Pratt & Whitney has delivered the first 10 engines to to power a fleet of transport aircraft destined for the (IAF).
India signed a $4.1 billion contract with the U.S. in 2011 for the aircraft, making the country the largest C-17 export customer. The two governments finalized the Foreign Military Sales contract last June.
The first of the C-17s is going through a U.S. Air Force flight test program at Edwards AFB, Calif.
“Boeing is on track to deliver four more C-17s to the IAF this year and five in 2014,” says Dennis Swanson, vice president of international business development for Boeing Defense, Space & Security in India.
The C-17 is powered by four F117 engines, each rated at 40,440 lb. of thrust.
“Pratt & Whitney is delighted to be delivering the first batch of engines that will power the IAF’s C-17 fleet and we’re pleased to have them join the growing international fleet that flies this premium airlifter,” says Bev Deachin, vice president for military programs and customer support at Pratt & Whitney.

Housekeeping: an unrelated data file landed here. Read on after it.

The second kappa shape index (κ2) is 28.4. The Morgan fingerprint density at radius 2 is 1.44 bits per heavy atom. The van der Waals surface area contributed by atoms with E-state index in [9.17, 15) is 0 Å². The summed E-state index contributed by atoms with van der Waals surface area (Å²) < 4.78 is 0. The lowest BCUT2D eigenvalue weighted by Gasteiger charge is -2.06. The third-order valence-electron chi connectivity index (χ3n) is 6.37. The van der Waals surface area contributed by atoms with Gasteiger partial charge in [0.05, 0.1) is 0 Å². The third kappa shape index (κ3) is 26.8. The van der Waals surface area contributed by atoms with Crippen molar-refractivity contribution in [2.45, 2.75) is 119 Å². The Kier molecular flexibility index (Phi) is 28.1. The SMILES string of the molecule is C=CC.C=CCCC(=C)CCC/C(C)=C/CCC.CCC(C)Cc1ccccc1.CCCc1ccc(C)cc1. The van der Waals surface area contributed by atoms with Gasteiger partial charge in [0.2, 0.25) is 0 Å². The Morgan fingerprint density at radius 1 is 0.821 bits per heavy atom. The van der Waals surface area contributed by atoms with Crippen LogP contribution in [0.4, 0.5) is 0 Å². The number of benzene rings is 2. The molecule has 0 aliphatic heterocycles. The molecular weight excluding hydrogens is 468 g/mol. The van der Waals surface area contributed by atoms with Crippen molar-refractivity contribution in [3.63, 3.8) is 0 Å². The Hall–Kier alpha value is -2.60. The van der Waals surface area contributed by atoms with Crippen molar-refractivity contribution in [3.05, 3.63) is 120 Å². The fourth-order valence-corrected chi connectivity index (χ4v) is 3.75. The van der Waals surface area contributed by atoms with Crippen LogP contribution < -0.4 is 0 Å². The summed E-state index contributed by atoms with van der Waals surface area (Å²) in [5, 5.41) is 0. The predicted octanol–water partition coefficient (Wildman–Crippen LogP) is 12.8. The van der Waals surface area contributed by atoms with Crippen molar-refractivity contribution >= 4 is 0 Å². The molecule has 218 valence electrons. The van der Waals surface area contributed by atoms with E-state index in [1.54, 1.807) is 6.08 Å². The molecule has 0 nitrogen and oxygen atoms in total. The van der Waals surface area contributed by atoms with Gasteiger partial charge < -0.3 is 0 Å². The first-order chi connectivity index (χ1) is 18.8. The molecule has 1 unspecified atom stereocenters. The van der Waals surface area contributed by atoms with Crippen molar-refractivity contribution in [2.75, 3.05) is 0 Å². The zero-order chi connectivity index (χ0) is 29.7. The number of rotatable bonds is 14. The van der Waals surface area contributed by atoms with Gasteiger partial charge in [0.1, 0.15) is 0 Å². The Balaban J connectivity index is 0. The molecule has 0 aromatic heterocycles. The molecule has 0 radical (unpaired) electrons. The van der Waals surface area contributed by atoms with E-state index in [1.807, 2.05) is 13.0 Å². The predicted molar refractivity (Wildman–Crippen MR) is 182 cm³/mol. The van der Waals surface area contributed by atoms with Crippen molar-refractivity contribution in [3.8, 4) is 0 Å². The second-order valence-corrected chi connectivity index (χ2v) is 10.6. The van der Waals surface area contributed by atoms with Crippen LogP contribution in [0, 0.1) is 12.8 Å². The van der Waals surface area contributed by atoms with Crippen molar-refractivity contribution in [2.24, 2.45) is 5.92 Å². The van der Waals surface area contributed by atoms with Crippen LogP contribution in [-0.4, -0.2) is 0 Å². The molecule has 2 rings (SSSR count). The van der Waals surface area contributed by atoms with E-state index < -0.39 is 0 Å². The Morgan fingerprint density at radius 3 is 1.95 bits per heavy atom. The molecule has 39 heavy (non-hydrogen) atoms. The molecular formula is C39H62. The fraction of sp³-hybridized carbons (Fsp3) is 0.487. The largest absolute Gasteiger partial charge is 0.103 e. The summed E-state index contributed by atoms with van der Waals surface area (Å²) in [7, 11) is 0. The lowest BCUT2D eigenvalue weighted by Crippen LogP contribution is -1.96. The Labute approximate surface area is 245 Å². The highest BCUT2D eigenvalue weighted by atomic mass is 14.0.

The C-17 transport is capable of taking off from a 7,600-ft. airfield carrying a payload of 160,600 lb., and flying 2,400 nm without refueling.
The F117-PW-100 engine first entered service in 1993 and is a derivative of Pratt & Whitney’s PW2040 commercial engine. The engine has seen 10 million hr. of military service and 50 million hr. of commercial use, according to Deachin.
Boeing has delivered 250 C-17s featuring F117 engines worldwide, including 32 to international customers. The U.S. Air Force — including active-duty National Guard and Reserve units — has taken delivery of 218 aircraft.
Other customers include the U.K., the Qatar Emiri Air Force, the Royal Canadian Air Force, the , NATO’s 12-member Strategic Airlift Capability initiative and the United Arab Emirates Air Force.